But Madison chancellor Dr John Wiley acknowledges Madison’s gains from the UW system. He believes that if all the campuses were squabbling for individual funds from the state legislature, Madison would lose out to the larger Milwaukee. And duplication of too much research and teaching on other campuses would ultimately dilute Madison’s income from state and industry, even if it were independent.
Meanwhile, Wiley believes Britain can learn a lot from Wisconsin’s links with business. It has an affiliate arm called the Wisconsin Alumni Research Foundation (Warf) that patents and licenses just about every scientific breakthrough made at the university. On a portfolio worth $1bn (£600m), $30m(£18m) in annual earnings is fed back into the university for unrestricted seed-corn research funding, which Wiley says is invaluable.
Many patents date from before the First World War, but Wiley points out that at least half the value of the “spin-off” portfolio has been added in the past 10 years with more recent breakthroughs.
The university holds regular summits with small, regional and big business, where everyone thrashes out how they can work together on joint projects and applied research.
“You have to be on speaking terms with business and you have to be willing or interested in doing research that is relevant to what they care about. No one buys a Chevrolet because General Motors needs the money. But if you are studying a better class of turbine, then of course Rolls-Royce is going tobe interested in your idea,” he says.
Which is another way of telling the Brits to cut their coat according totheir cloth.
From field to lecture hall
Three topics dominated the local news in Wisconsin one typical day last week. The University of Wisconsin-Madison had been awarded $10m (£6m) by a national cancer charity to improve the computer system invented on campus to monitor the sick. Elsewhere, the state supreme court ruled that, yes, the electricity company was responsible for causing dairy cows to fall ill and stop producing after they were exposed to power leaks from corroded cables. And the high school rodeo state final in Richland Center was quite a shindig.
Seventy miles from Madison, past rolling fields full of Fresians, silage silos and wholesale cheese shops, Richland is another world. But what connects the two is that they are both part of the UW system and, theoretically at least, dependent on each other.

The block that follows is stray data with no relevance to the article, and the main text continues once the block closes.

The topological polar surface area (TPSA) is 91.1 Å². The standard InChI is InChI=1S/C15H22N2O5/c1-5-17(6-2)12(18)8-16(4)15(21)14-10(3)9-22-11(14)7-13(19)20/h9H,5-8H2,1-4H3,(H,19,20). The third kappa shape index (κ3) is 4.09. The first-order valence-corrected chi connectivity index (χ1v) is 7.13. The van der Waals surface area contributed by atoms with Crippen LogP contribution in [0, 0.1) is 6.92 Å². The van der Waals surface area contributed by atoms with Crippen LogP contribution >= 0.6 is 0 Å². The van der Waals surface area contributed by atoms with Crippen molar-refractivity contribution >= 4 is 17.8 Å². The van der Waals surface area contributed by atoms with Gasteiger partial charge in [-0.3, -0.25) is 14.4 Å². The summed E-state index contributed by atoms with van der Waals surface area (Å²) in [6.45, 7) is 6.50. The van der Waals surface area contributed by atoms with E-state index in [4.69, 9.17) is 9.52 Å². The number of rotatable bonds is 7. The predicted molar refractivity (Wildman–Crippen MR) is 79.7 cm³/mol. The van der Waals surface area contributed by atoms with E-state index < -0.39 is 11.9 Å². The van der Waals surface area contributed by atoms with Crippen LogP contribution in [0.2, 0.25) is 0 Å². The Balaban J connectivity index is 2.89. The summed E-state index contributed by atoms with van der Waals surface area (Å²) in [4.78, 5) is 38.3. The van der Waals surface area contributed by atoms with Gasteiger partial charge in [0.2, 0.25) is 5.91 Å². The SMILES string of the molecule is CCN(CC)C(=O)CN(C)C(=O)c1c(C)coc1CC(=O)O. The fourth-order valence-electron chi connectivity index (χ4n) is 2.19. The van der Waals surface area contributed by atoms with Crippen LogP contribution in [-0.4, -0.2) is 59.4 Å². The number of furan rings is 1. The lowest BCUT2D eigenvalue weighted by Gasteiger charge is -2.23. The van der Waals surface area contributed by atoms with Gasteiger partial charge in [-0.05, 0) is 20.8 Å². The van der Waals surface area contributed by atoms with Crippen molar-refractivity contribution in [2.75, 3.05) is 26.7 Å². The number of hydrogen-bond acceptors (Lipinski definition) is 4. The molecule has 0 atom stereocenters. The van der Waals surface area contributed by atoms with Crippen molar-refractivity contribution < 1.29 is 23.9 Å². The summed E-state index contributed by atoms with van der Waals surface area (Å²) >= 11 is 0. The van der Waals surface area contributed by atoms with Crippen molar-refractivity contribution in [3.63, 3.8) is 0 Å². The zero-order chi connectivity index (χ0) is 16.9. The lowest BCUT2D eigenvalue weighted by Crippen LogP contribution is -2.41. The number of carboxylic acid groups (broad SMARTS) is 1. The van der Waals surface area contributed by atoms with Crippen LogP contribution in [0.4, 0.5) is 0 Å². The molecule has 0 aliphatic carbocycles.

UW-Richland Center is a two-year campus. Most of the students are local and live at home to save money while they start undergraduate life. Deer and wild turkeys often stroll across the grass outside the lecture theatre and classroom windows. After two years, most students apply to go to one of the four-year UW campuses to finish the second half of their degree. Madison is the hardest to get into and many will try for less prestigious UW colleges at Oshkosh, Green Bay or Eau Claire.
Richland Center’s dean, Dr Deborah Cureton, believes the spread-out system takes the pressure off oversubscribed Madison while providing access to a university-quality education for a far-flung and often under ambitious community. “We offer the core courses but we are so small we do not specialize,” she says. If students earn enough credits at Richland they are guaranteed access to one of the larger UW campuses to finish their degree. “We have quite a lot of older students here who are retraining or picking up where they left off from an unfinished degree years ago, or who never got the chance to go to college before,” says Cureton.
In a tough economic climate and a struggling farming community, Richland puts up with less autonomy in return for the security of the “big voice” and funds of the UW system. “We do not have the resources to be too ambitious,” Cureton says.
This story was written by Joanna Walters for the The Guardian. It is reproduced with the permission of The Guardian.